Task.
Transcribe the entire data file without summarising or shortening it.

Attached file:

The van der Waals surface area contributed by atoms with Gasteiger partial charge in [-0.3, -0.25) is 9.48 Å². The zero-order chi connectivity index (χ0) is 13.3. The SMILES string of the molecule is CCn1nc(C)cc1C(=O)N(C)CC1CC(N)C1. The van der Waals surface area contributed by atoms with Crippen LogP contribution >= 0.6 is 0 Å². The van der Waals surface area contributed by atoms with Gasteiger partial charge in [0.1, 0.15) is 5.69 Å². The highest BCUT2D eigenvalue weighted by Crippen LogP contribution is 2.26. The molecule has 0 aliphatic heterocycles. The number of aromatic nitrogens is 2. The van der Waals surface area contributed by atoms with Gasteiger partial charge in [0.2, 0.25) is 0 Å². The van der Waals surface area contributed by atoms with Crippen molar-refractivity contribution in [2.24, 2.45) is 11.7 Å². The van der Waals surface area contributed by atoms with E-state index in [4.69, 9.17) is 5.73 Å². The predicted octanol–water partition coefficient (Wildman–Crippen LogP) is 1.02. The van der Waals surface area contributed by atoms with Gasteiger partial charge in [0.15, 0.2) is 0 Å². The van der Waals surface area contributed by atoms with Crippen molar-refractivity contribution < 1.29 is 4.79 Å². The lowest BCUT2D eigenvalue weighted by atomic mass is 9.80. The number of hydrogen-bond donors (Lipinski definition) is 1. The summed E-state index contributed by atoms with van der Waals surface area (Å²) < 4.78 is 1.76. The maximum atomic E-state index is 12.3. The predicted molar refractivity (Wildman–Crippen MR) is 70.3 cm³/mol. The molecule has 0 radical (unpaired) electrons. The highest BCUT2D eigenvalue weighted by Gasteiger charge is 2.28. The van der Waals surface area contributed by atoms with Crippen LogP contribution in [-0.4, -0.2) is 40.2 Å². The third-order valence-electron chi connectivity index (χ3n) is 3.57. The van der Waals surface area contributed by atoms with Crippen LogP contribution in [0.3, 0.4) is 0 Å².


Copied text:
The van der Waals surface area contributed by atoms with Gasteiger partial charge in [-0.3, -0.25) is 9.48 Å². The zero-order chi connectivity index (χ0) is 13.3. The SMILES string of the molecule is CCn1nc(C)cc1C(=O)N(C)CC1CC(N)C1. The van der Waals surface area contributed by atoms with Crippen LogP contribution >= 0.6 is 0 Å². The van der Waals surface area contributed by atoms with Gasteiger partial charge in [0.1, 0.15) is 5.69 Å². The highest BCUT2D eigenvalue weighted by Crippen LogP contribution is 2.26. The molecule has 0 aliphatic heterocycles. The number of aromatic nitrogens is 2. The van der Waals surface area contributed by atoms with Gasteiger partial charge in [0.2, 0.25) is 0 Å². The van der Waals surface area contributed by atoms with Crippen molar-refractivity contribution in [2.24, 2.45) is 11.7 Å². The van der Waals surface area contributed by atoms with E-state index in [4.69, 9.17) is 5.73 Å². The predicted octanol–water partition coefficient (Wildman–Crippen LogP) is 1.02. The van der Waals surface area contributed by atoms with Gasteiger partial charge in [0.15, 0.2) is 0 Å². The van der Waals surface area contributed by atoms with Crippen molar-refractivity contribution < 1.29 is 4.79 Å². The lowest BCUT2D eigenvalue weighted by atomic mass is 9.80. The number of hydrogen-bond donors (Lipinski definition) is 1. The summed E-state index contributed by atoms with van der Waals surface area (Å²) < 4.78 is 1.76. The maximum atomic E-state index is 12.3. The predicted molar refractivity (Wildman–Crippen MR) is 70.3 cm³/mol. The molecule has 0 radical (unpaired) electrons. The highest BCUT2D eigenvalue weighted by Gasteiger charge is 2.28. The van der Waals surface area contributed by atoms with Crippen LogP contribution in [-0.4, -0.2) is 40.2 Å². The third-order valence-electron chi connectivity index (χ3n) is 3.57. The van der Waals surface area contributed by atoms with Crippen LogP contribution in [0.3, 0.4) is 0 Å².